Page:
Lyme disease is a growing problem, but it doesn’t mean you should avoid the outdoors! A wholesome diet, healthy lifestyle, and targeted nutraceutical support can go a long way in boosting your defenses against Lyme disease, so you and your family can stay safe and healthy while enjoying the great outdoors.
- Davidsson M. The financial implications of a well-hidden and ignored chronic Lyme disease pandemic. Healthcare (Basel). 2018; 6(1): 16.
- Stricker RB, Johnson L. Lyme disease: Call for a “Manhattan Project” to combat the epidemic. PLoS Pathog. 2014; 10(1): e1003796.
- Wormser GP, et al. Borrelia miyamotoi: An emerging tick-borne pathogen. Am J Med. 2019; 132(2): 136-137.
- Telford SR, et al. Blood smears have poor sensitivity for confirming Borrelia miyamotoi J Clin Microbiol. 2019; 57(3): e01468-18.
- Pritt BS, et al. Identification of a novel pathogenic Borrelia species causing Lyme borreliosis with unusually high spirochaetaemia: a descriptive study. Lancet Infect Dis. 16(5): 556-564.
- Stevenson B, et al. The relapsing fever spirochete Borrelia hermsii contains multiple, antigen-encoding circular plasmids that are homologous to the cp32 plasmids of Lyme disease spirochetes. Infect Immun. 2000; 68(7): 3900-3908.
- DeLong A, et al. Estimation of cumulative number of post-treatment Lyme disease cases in the US, 2016 and 2020. BMC Public Health. 2019; 19: 352.
- Burgdorfer W. How the discovery of Borrelia burgdorferi came about. Clinics in Dermatol. 1993; 11(3): 335-338.
- Scott JD, et al. Far-reaching dispersal of Borrelia burgdorferi sensu lato-infected blacklegged ticks by migratory songbirds in Canada. Healthcare (Basel). 2018; 6(3): pii E89.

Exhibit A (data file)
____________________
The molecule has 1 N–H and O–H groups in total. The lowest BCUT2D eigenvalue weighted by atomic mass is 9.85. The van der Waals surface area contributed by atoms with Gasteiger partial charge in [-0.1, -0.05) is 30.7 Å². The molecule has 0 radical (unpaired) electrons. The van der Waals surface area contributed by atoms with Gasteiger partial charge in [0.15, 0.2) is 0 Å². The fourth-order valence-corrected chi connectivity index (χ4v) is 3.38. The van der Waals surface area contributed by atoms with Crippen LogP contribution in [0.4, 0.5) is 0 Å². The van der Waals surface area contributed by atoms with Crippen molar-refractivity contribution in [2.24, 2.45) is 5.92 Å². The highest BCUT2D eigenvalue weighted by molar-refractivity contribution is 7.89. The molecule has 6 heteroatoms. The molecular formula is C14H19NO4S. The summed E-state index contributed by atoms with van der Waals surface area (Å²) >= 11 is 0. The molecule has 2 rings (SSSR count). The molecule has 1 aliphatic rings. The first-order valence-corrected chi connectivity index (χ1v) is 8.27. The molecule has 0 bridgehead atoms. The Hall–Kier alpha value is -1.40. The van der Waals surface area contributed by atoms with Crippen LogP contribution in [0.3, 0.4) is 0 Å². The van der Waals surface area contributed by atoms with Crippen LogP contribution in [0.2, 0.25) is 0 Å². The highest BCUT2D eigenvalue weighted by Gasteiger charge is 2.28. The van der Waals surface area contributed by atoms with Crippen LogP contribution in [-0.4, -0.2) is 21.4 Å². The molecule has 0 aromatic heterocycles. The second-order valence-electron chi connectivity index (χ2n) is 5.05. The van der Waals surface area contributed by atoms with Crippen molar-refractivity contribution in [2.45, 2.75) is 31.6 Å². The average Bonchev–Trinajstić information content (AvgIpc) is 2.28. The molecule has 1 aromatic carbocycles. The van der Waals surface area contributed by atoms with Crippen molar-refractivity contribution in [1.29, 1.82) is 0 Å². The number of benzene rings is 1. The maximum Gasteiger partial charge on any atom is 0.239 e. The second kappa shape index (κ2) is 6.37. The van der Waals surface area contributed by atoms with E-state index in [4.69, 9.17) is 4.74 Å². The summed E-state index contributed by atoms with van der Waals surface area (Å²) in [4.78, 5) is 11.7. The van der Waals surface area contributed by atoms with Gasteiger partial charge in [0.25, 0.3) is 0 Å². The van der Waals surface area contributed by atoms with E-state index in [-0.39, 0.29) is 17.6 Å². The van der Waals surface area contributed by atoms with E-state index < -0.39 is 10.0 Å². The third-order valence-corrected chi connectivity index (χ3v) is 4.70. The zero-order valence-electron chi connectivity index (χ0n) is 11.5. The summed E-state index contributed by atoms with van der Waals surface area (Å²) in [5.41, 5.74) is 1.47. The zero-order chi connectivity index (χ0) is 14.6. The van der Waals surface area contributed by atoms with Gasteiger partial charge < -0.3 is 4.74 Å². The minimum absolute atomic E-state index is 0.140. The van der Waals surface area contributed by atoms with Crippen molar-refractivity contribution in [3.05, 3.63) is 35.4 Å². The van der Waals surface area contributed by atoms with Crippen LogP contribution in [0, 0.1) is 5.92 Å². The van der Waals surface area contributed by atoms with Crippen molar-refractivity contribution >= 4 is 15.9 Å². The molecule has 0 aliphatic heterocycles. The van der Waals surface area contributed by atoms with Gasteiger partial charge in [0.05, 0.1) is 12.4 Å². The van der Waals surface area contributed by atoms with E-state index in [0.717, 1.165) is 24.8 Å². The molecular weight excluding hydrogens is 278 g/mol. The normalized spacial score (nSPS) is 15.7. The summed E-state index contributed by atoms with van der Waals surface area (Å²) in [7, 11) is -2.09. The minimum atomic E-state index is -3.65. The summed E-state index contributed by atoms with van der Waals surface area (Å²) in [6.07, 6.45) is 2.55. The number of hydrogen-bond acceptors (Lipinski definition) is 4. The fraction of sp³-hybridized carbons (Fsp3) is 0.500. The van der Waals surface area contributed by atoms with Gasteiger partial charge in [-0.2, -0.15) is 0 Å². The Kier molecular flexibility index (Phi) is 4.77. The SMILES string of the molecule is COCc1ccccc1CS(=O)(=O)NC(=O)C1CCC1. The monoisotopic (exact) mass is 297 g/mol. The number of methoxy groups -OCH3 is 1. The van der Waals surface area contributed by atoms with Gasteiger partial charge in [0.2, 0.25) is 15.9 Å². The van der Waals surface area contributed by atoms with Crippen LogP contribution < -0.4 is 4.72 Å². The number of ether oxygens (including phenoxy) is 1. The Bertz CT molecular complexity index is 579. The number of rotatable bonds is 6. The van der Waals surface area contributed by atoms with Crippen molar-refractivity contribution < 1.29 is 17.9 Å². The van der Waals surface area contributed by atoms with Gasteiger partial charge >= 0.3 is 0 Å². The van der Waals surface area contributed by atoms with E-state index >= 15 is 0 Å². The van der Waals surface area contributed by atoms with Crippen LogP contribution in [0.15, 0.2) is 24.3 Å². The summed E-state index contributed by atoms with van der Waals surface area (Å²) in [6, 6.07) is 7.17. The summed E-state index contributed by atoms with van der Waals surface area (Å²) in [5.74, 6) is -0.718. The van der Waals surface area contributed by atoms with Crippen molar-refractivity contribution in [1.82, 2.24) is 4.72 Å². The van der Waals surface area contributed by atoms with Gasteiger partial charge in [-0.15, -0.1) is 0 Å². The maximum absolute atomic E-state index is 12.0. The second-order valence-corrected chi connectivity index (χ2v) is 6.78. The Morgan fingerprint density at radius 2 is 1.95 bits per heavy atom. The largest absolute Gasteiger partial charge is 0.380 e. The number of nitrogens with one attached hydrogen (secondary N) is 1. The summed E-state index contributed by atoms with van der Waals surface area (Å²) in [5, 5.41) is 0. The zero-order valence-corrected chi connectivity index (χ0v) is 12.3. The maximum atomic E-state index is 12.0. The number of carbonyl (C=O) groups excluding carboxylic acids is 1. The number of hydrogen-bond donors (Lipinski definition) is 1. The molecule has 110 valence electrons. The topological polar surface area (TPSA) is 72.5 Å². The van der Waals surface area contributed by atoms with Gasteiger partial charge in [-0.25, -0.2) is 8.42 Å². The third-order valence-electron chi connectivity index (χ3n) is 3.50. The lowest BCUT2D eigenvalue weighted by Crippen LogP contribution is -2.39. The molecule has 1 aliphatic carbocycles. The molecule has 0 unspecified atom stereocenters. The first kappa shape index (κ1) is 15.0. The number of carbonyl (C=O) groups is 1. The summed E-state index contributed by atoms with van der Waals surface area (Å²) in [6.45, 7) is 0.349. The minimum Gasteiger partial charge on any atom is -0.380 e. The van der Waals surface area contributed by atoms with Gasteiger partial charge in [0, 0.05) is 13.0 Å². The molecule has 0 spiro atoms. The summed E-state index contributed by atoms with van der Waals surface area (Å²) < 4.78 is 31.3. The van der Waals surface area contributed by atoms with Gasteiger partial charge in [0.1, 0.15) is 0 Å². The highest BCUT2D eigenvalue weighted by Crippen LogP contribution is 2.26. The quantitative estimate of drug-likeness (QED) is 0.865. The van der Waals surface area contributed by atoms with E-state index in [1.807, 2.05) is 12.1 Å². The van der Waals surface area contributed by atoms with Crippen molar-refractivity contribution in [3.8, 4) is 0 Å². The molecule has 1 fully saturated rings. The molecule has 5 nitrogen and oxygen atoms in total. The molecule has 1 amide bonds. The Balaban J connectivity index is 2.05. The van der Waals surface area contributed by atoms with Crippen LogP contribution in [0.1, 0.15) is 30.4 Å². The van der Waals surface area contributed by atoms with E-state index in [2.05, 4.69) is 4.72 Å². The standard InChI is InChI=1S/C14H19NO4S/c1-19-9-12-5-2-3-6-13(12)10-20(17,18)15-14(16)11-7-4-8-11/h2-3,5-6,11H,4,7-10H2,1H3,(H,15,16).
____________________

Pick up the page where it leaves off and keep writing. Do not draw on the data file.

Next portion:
- MacDonald AJ. Abiotic and habitat drivers of tick vector abundance, diversity, phenology and human encounter risk in southern California. PLoS One. 2018; 13(7): e0201665.
- Monaghan AJ, et al. Climate change influences on the annual onset of Lyme disease in the United States. Ticks Tick Borne Dis. 2015; 6(5): 615-622.
- Tracy KE, Baumgarth N. Borrelia burgdorferi manipulates innate and adaptive immunity to establish persistence in rodent reservoir hosts. Front Immunol. 2017; [online].
- Garcia BL, et al. Borrelia burgdorferi BBK32 inhibits the classical pathway by blocking activation of the C1 complement complex. PLoS Pathog. 2016; [online].
- Liang FT, et al. Molecular adaptation of Borrelia burgdorferi in the murine host. J Exp Med. 2002; 196(2): 275.
- Caskey JR, et al. The functional and molecular effects of doxycycline treatment on Borrelia burgdorferi Front Microbiol. 2019; [online].
- Sharma B, et al. Borrelia burgdorferi, the causative agent of Lyme disease, forms drug-tolerant persister cells. Antimicrob Agents Chemother. 2015; 59(8): 4616-4624.
- Feng J, et al. Persister mechanisms in Borrelia burgdorferi: implications for improved intervention. Emerg Microbes Infect. 2015; 4(8): e51.
- Moore A, et al. Current guidelines, common clinical pitfalls, and future directions for laboratory diagnosis of Lyme disease, United States. CDC website. 2016.
- Waddell LA, et al. The accuracy of diagnostic tests for Lyme disease in humans: A systematic review and meta-analysis of North American research. PLoS One. 2016; 11(12): e0168613.
- Diaz JH. Chemical and plant-based insect repellents: Efficacy, safety, and toxicity. Wilderness Environ Med. 2016; 27(1): 153-163.
- Carroll SP, Loye J. PMD, a registered botanical mosquito repellent with deet-like efficacy. J Am Mosq Control Assoc. 2006; 22(3): 507-514.
- Williams JE. Review of antiviral and immunomodulating properties of plants of the Peruvian rainforest with a particular emphasis on Una de Gato and Sangre de Grado. Altern Med Rev. 2001; 6(6): 567-579.
- Della Valle V. Uncaria tomentosa. G Ital Dermatol Venereol. 2017; 152(6): 651-657.
- Datar A, et al. In vitro effectiveness of Samento and Banderol herbal extracts on the different morphological forms of Borrelia burgdorferi. Townsend Letter. 2010.
- Kerstholt M, et al. Role of glutathione metabolism in host defense against Borrelia burgdorferi PNAS. 2018; 115(10): E2320-E2328.